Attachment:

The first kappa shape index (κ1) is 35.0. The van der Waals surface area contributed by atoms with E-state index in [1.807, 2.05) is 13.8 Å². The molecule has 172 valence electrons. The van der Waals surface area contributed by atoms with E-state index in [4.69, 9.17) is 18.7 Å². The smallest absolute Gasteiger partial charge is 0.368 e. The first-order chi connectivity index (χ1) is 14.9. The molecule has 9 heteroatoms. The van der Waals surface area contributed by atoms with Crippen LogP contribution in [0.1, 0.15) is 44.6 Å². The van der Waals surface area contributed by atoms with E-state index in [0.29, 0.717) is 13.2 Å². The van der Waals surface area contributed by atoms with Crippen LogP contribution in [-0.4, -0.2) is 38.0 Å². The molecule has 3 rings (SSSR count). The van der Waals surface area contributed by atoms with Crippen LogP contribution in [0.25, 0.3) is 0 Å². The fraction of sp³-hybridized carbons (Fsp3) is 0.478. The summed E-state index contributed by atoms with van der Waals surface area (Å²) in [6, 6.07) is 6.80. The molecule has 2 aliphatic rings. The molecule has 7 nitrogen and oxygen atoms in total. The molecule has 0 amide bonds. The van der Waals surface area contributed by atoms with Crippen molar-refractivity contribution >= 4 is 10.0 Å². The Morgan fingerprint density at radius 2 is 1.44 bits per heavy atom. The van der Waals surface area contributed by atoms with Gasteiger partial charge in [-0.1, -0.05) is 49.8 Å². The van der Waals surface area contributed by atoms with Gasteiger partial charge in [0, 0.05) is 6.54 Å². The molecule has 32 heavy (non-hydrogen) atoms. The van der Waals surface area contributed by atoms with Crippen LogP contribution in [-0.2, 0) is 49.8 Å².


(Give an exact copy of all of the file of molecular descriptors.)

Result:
The first kappa shape index (κ1) is 35.0. The van der Waals surface area contributed by atoms with E-state index in [1.807, 2.05) is 13.8 Å². The molecule has 172 valence electrons. The van der Waals surface area contributed by atoms with E-state index in [4.69, 9.17) is 18.7 Å². The smallest absolute Gasteiger partial charge is 0.368 e. The first-order chi connectivity index (χ1) is 14.9. The molecule has 9 heteroatoms. The van der Waals surface area contributed by atoms with Crippen LogP contribution in [0.1, 0.15) is 44.6 Å². The van der Waals surface area contributed by atoms with E-state index in [0.29, 0.717) is 13.2 Å². The van der Waals surface area contributed by atoms with Crippen LogP contribution in [-0.4, -0.2) is 38.0 Å². The molecule has 3 rings (SSSR count). The van der Waals surface area contributed by atoms with Crippen LogP contribution in [0.25, 0.3) is 0 Å². The fraction of sp³-hybridized carbons (Fsp3) is 0.478. The summed E-state index contributed by atoms with van der Waals surface area (Å²) in [6, 6.07) is 6.80. The molecule has 2 aliphatic rings. The molecule has 7 nitrogen and oxygen atoms in total. The molecule has 0 amide bonds. The van der Waals surface area contributed by atoms with Crippen molar-refractivity contribution >= 4 is 10.0 Å². The Morgan fingerprint density at radius 2 is 1.44 bits per heavy atom. The van der Waals surface area contributed by atoms with Gasteiger partial charge in [-0.1, -0.05) is 49.8 Å². The van der Waals surface area contributed by atoms with Gasteiger partial charge in [0, 0.05) is 6.54 Å². The molecule has 32 heavy (non-hydrogen) atoms. The van der Waals surface area contributed by atoms with Crippen LogP contribution in [-0.2, 0) is 49.8 Å².